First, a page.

Have you ever baked a cheesecake and at the end of it all, felt disappointed when you see cracks appearing on the surface, as it is baking or cooling? I know I have! Of course, you can cover up the cracks with a topping or decoration, but for you as the baker, you know there are cracks, and perhaps you are a perfectionist, or you have a sense of not wanting to be defeated by those pesky cracks!
Cracks do not, in any way, affect the taste of your cheesecake, but it does affect the appearance, and also, you can get a ‘sinking’ effect on the top of the cake. For me, it also affects my ‘pride’!
So what I decided to do was write up a few notes to help you understand and avoid any cracks in your future bakes. Follow the tips and I am sure you will also be able to bake a crack free cheesecake.
Notes about surface cracking.
This is a common complaint that cheesecakes will have surface cracks during or after baking.
There are several reasons this can happen, and there are some steps you can take to limit or prevent the cracks from developing.
However, should you end up with cracks, don’t be too upset about it! It happens to us all, and the easiest way to disguise any cracks is to add a dusting of sugar or fruits on the top of your cheesecake and no one will ever know. The flavour and texture is not compromised, just the appearance.
So here are some tips to help you avoid those pesky cracks from developing:
1. Bake the cheesecake in a water bath. This will help with an even, gentle temperature. and keep the air in the oven moist and keep the oven temperature low. Remember, Low and slow will give you a nice looking cake!
2. Make sure you grease the sides of your baking pan well. During cooking, the cheesecake will shrink and pull away from the sides. If it isn’t greased well, the cake will stick and pull, causing tension and cracking / splitting open in the middle and around the edges.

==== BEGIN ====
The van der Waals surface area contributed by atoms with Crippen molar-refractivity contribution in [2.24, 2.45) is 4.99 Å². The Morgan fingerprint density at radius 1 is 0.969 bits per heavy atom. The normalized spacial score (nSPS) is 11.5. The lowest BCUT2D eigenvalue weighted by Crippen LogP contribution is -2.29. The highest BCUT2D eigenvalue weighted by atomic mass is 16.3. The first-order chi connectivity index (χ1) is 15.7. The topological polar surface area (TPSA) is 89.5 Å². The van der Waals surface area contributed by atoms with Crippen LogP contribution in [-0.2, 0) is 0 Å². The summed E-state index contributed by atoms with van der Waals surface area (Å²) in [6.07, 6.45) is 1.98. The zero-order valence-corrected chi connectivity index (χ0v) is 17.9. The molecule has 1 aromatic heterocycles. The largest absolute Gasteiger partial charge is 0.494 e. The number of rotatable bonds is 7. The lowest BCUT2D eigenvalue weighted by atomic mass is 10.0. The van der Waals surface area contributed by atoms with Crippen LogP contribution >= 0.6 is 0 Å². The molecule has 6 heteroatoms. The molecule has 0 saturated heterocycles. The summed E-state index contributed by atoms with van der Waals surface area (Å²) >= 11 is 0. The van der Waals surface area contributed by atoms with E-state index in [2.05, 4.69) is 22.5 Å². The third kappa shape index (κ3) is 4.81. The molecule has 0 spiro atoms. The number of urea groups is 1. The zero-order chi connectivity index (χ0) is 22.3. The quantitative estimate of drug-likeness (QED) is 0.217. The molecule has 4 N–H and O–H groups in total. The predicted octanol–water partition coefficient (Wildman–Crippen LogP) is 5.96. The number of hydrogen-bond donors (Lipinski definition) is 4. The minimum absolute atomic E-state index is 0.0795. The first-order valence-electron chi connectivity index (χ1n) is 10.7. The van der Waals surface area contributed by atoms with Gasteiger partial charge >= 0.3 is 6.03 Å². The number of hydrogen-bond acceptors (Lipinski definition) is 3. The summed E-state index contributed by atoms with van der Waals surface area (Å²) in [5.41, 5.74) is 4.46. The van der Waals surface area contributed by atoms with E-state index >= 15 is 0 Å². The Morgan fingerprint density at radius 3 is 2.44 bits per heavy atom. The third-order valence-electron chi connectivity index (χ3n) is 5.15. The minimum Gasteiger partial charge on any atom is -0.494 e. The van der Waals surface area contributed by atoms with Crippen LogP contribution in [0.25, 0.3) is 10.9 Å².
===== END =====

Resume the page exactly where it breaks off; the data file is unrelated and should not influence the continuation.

3. Don’t bake the cheesecake for longer than stated. When the time is up, you should have a wobble in the middle of the cake. This will firm as it cools.
4. Make sure you combine the ingredients well, and add the eggs right at the end. The trick is to mix the ingredients well so there are no lumps, and then once smooth, add the eggs gently beating. The eggs have a tendency to hold air, so mix the eggs in well, but slowly, to avoid getting any air bubbles in to the batter. (During baking, air bubbles will expand and pop, leaving holes are areas of weakness which can contribute to the cracking).
5. When you have put the mixture in to the pan, you can also run a round bladed knife around to get rid of any air bubbles you see. This is not too important if you have followed point 4 above and reduced the risk of incorporating too much air into the mixture when beating.
6. If you have a recipe which does not call for cornflour / cornstarch, I would add a couple of tablespoons anyway, in to the batter. This will reduce the chances of cracking as the starch will cling on to the eggs and stop them from over coagulating, and thereby causing the cracking.
7. Finally, be patient and once the cook time is up, leave the cheesecake in the switched off oven and allow it to cool down inside the oven with the door closed. If you remove it too soon and try and cool it too quickly, it will crack!
If you have a good recipe, and follow it well, you should not experience severe cracking. So always look out for the tips above in the instructions and then you will know straight away if it is going to be a good recipe!